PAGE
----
• The array variables defined in the metadata (“allpets” and “petloc”) don’t themselves have columns in the CSV, but all of their “subvariables” do, keyed by their aliases.
  • With the exception of those array variable definitions, all variables and subvariables defined in the metadata have columns in the CSV, and there are no columns in the CSV that are not defined in the metadata.
  • For internal variables, such as a case identifier in this example, that you don’t want to be visible in the UI, you can add them as “hidden” from the beginning by including them in the “hidden” order for the dataset, (see “caseid” in this example).
  • Missing values
    • Variables with categories (categorical, multiple_response, categorical_array) have missing values defined as categories with "missing": "true"
    • Text, numeric, and datetime variables have missing variables defined as “missing_rules”, which can be “value”, “set”, or “range”. See, for example, “q3” and “ndogs”.
    • Empty cells in the CSV, if present, will automatically be translated as the “No Data” system missing value in Crunch. See, for example, “ndogs_b”.
  • Order
    • All variables should be referenced by alias in the “order” object, inside a group’s “entities” key. Any omitted variables (in this case, the hidden variable “caseid”) will automatically be added to a group named “ungrouped”.
    • Variables may appear in multiple groups.
    • Groups may be nested within each other.

Column-by-column 🔗

Crunch stores data by column internally, so if your data are stored in a column-major format as well, importing by column may be the most efficient way to import data.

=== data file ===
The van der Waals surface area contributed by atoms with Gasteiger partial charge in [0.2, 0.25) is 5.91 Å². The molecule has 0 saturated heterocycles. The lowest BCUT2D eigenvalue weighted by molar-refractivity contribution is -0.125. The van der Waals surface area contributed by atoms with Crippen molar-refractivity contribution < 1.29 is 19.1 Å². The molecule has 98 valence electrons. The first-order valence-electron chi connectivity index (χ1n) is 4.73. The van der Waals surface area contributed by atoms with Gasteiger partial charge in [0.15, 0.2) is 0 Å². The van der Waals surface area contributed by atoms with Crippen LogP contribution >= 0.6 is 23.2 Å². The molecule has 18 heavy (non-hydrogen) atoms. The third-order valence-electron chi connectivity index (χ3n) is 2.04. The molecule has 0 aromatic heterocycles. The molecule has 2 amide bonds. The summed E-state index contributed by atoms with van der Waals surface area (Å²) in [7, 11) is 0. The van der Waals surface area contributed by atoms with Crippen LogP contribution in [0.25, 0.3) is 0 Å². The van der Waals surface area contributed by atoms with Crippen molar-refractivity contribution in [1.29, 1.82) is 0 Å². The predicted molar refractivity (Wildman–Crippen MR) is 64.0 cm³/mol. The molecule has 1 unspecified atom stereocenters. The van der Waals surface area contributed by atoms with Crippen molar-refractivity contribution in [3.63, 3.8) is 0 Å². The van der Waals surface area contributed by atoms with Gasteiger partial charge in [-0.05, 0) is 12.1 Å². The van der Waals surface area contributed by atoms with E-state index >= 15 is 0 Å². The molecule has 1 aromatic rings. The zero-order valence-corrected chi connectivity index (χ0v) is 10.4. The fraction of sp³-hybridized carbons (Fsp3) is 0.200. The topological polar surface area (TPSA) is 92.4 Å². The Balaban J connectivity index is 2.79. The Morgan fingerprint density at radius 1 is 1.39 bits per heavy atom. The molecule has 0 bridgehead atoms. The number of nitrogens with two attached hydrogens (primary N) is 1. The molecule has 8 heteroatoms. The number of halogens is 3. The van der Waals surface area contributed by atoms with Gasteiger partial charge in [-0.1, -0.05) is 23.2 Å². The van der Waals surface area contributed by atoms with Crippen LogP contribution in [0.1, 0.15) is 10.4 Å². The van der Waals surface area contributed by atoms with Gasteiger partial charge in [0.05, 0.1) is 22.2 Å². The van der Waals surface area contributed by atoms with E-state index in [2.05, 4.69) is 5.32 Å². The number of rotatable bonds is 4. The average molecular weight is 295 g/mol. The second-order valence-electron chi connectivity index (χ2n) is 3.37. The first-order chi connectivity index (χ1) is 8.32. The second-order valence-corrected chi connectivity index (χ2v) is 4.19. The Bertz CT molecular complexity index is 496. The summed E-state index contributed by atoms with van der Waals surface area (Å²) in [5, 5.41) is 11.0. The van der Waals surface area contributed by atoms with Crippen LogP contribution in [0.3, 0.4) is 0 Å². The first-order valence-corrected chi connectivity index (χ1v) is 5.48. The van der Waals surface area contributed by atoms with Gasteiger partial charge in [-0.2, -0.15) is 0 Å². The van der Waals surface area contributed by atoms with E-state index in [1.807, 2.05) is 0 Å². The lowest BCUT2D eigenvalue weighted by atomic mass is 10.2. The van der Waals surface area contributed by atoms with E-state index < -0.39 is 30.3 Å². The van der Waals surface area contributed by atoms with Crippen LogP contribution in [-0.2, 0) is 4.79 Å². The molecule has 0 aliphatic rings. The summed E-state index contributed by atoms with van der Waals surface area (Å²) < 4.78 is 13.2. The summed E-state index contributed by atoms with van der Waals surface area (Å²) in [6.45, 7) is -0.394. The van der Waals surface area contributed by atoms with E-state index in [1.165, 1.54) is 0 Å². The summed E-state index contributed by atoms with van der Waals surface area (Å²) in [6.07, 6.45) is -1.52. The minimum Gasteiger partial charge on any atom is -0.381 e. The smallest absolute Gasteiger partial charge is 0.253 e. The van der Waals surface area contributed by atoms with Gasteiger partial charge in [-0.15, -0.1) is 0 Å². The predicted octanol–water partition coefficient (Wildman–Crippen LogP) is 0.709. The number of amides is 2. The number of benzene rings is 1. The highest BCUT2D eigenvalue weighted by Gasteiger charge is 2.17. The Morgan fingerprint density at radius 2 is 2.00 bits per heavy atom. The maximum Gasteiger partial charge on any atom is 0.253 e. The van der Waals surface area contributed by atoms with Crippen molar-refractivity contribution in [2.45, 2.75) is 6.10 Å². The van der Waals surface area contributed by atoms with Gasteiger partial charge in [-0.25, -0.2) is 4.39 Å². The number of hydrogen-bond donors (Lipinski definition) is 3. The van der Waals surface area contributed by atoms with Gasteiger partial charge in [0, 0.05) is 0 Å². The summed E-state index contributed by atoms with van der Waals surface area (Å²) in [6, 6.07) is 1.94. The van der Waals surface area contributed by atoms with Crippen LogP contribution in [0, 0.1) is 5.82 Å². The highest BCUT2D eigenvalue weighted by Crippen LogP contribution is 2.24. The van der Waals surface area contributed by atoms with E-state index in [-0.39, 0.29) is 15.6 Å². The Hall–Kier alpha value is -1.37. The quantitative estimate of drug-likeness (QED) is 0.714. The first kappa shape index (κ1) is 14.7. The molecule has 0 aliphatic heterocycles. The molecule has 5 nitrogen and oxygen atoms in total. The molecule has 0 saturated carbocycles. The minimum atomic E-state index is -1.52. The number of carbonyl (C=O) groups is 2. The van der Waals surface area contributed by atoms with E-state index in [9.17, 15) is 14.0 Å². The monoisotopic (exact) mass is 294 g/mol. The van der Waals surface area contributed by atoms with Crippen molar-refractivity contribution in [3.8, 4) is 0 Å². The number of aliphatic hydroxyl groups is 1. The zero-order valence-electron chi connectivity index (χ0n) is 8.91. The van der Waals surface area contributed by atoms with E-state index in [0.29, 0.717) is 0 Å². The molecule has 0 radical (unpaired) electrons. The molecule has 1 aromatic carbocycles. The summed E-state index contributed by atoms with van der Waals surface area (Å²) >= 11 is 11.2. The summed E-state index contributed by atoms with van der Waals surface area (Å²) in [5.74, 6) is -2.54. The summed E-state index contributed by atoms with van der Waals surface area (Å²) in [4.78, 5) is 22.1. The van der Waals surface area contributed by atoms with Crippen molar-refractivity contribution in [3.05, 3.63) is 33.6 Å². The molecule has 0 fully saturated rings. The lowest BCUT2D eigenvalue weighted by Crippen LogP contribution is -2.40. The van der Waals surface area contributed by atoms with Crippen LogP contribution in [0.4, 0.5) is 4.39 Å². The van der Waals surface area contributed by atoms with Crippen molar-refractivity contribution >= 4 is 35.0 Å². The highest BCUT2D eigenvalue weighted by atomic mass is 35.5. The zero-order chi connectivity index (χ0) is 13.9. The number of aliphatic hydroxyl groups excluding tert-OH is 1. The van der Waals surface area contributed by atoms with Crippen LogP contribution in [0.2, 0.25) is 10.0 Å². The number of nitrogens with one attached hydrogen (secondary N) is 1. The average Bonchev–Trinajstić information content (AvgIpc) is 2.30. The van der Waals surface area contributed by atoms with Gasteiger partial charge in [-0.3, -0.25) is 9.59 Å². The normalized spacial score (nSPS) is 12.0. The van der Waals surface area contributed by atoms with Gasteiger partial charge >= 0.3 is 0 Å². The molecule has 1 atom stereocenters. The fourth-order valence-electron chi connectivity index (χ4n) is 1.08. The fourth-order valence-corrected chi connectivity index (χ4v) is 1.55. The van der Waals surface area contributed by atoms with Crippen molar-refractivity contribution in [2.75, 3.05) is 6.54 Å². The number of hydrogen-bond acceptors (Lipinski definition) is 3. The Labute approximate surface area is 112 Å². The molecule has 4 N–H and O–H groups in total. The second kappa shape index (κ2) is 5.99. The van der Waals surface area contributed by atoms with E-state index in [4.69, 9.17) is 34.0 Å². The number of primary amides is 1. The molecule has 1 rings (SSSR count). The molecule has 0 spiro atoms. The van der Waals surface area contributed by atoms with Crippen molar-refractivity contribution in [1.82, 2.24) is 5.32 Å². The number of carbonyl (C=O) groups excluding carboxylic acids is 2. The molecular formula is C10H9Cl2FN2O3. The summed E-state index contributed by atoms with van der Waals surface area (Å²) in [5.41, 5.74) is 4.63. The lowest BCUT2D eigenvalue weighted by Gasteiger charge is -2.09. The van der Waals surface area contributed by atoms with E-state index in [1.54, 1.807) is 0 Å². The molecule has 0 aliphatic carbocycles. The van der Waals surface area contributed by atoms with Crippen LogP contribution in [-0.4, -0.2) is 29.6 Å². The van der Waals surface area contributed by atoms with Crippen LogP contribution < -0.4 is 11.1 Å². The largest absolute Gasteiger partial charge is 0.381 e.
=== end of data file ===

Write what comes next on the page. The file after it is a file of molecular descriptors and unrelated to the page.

1. Create a Dataset entity 🔗

POST /datasets/ HTTP/1.1
Content-Type: application/shoji
Content-Length: 974
...
{
    "element": "shoji:entity",
    "body": {
        "name": "my survey",
        ...
    }
}
--------
201 Created
Location: /datasets/{dataset_id}/
ds <- createDataset("my suryey")

POST a Dataset Entity to the datasets catalog, just as in the first import method.

2. Add Variable definitions and column data 🔗

POST /datasets/{dataset_id}/variables/ HTTP/1.1
Content-Type: application/shoji
Content-Length: 38475
...
{
    "element": "shoji:entity",
    "body": {
        "name": "Gender",
        "alias": "gender",
        "type": "categorical",
        "categories": [
            {
                "name": "Male",
                "id": 1,
                "numeric_value": null,
                "missing": false
            },
            {
                "name": "Female",
                "id": 2,
                "numeric_value": null,
                "missing": false
            },
            {
                "name": "Skipped",
                "id": 9,
                "numeric_value": null,
                "missing": true
            }
        ],
        "values": [1, 9, 1, 2, 2, 1, 1, 1, 1, 2, 9, 1]
    }
}
--------
201 Created
Location: /datasets/{dataset_id}/variables/{variable_id}/
# Here's a similar example. R's factor type becomes "categorical".
gender.names <- c("Male", "Female", "Skipped")
gen <- factor(gender.names[c(1, 3, 1, 2, 2, 1, 1, 1, 1, 2, 3, 1)],
    levels=gender.names)
# Assigning an R vector into a dataset will create a variable entity.
ds$gender <- gen

POST a Variable Entity to the newly created dataset’s variables catalog, and include with that Entity definition a “values” key that contains the column of data. Do this for all columns in your dataset.

If the values attribute is not present, the new column will be filled with “No Data” in all rows.

The data passed in values can correspond to either the full data column for the new variable or a single value, in which case it will be used to fill up the column.

In the case of arrays, the single value should be a list containing the correct categorical values.

If the type of the values passed in does not correspond with the variable’s type, the server will return a 400 response indicating the error and the variable will not be created.